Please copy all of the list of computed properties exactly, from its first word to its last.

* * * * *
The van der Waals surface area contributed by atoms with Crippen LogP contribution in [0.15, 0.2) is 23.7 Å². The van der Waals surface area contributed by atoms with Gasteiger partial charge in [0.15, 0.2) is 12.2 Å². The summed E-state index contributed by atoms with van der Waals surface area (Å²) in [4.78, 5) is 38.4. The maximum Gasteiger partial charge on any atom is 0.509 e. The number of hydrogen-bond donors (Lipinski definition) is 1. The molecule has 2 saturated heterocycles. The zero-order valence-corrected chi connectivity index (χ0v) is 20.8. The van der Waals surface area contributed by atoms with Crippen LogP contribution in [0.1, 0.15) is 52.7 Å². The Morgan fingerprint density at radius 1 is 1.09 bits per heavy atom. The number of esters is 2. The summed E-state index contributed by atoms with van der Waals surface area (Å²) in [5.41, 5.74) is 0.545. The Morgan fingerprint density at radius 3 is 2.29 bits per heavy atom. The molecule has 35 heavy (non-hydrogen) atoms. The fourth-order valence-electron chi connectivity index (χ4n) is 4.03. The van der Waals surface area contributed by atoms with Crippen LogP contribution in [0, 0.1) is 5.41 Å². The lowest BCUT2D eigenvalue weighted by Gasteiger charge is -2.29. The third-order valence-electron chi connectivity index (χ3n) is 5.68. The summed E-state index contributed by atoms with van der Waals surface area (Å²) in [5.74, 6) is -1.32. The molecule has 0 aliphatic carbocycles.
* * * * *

The van der Waals surface area contributed by atoms with Crippen LogP contribution in [0.15, 0.2) is 23.7 Å². The van der Waals surface area contributed by atoms with Gasteiger partial charge in [0.15, 0.2) is 12.2 Å². The summed E-state index contributed by atoms with van der Waals surface area (Å²) in [4.78, 5) is 38.4. The maximum Gasteiger partial charge on any atom is 0.509 e. The number of hydrogen-bond donors (Lipinski definition) is 1. The molecule has 2 saturated heterocycles. The zero-order valence-corrected chi connectivity index (χ0v) is 20.8. The van der Waals surface area contributed by atoms with Crippen LogP contribution in [0.1, 0.15) is 52.7 Å². The Morgan fingerprint density at radius 1 is 1.09 bits per heavy atom. The number of esters is 2. The summed E-state index contributed by atoms with van der Waals surface area (Å²) in [5.41, 5.74) is 0.545. The Morgan fingerprint density at radius 3 is 2.29 bits per heavy atom. The molecule has 35 heavy (non-hydrogen) atoms. The fourth-order valence-electron chi connectivity index (χ4n) is 4.03. The van der Waals surface area contributed by atoms with Crippen LogP contribution in [0, 0.1) is 5.41 Å². The lowest BCUT2D eigenvalue weighted by Gasteiger charge is -2.29. The third-order valence-electron chi connectivity index (χ3n) is 5.68. The summed E-state index contributed by atoms with van der Waals surface area (Å²) in [5.74, 6) is -1.32. The molecule has 0 aliphatic carbocycles.